Just over two years ago, the Executive Director of the Bench Marks Foundation as part of Church and Mining met with the Pope. Their concern was the power and conduct of the Chief Executive Offices (CEOs) and Corporations in general. Reflecting back we ask: Has anything changed? Message of Pope Francis the Mining for […]

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A Programme of Action in the time of COVID-19

    A Programme of Action in the time of COVID-19 A call for social solidarity in South Africa We, as civic organizations, trade unions, organizations of informal workers, faith-based organizations and community structures in South Africa, call on all people, every stakeholder and sector, to contain infection, reduce transmission and mitigate the social and […]

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Going underground: When and from where will miners get their promised Covid-19 vaccines?

  Civil society organizations sounded the alarm when mining was declared an essential service in South Africa during the country’s lockdown. They feared the congregate nature of the work would put miners and mining-affected communities at particular risk of Covid-19. Now that the vaccination rollout has begun, these organizations have demanded a detailed plan on […]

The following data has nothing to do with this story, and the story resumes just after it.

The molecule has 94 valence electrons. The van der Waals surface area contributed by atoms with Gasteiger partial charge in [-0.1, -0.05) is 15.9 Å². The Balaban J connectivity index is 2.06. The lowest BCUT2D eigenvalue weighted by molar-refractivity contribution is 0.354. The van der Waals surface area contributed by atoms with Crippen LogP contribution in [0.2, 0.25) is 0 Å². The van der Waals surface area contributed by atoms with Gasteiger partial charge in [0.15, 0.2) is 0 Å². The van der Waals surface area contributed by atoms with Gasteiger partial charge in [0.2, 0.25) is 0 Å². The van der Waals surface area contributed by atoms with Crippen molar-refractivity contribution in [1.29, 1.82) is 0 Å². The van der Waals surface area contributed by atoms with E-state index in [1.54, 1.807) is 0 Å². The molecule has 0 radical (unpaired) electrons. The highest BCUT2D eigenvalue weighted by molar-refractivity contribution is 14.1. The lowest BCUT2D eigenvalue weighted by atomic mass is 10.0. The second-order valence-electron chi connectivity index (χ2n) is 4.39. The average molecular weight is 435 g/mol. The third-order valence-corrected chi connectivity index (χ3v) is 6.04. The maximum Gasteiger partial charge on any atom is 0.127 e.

#AMI2022

In 2021, convening the AMI in the usual fashion was a challenge given the restrictions that came with the Covid-19 pandemic. For the first time in 12 years, the conference was held virtually under the theme, “Building forward together, pivoting the extractives sector for adaptation and resilience against Covid-19”.

The AMI took place at a time when the COVID-19 pandemic had resulted in the deaths of thousands of Africans, and over two million people worldwide, having ravaged communities and pushed millions into further poverty amidst exacerbating levels of socio-economic inequality to unprecedented levels.

The AMI2022 Theme: ‘A just energy transition for sustainable mining communities in a climate crisis era’.

watch Alternative Indaba 2022 Live

courtesy artist: http://pitikantuli.com/marikana-photos/

10 Years After Marikana Podcast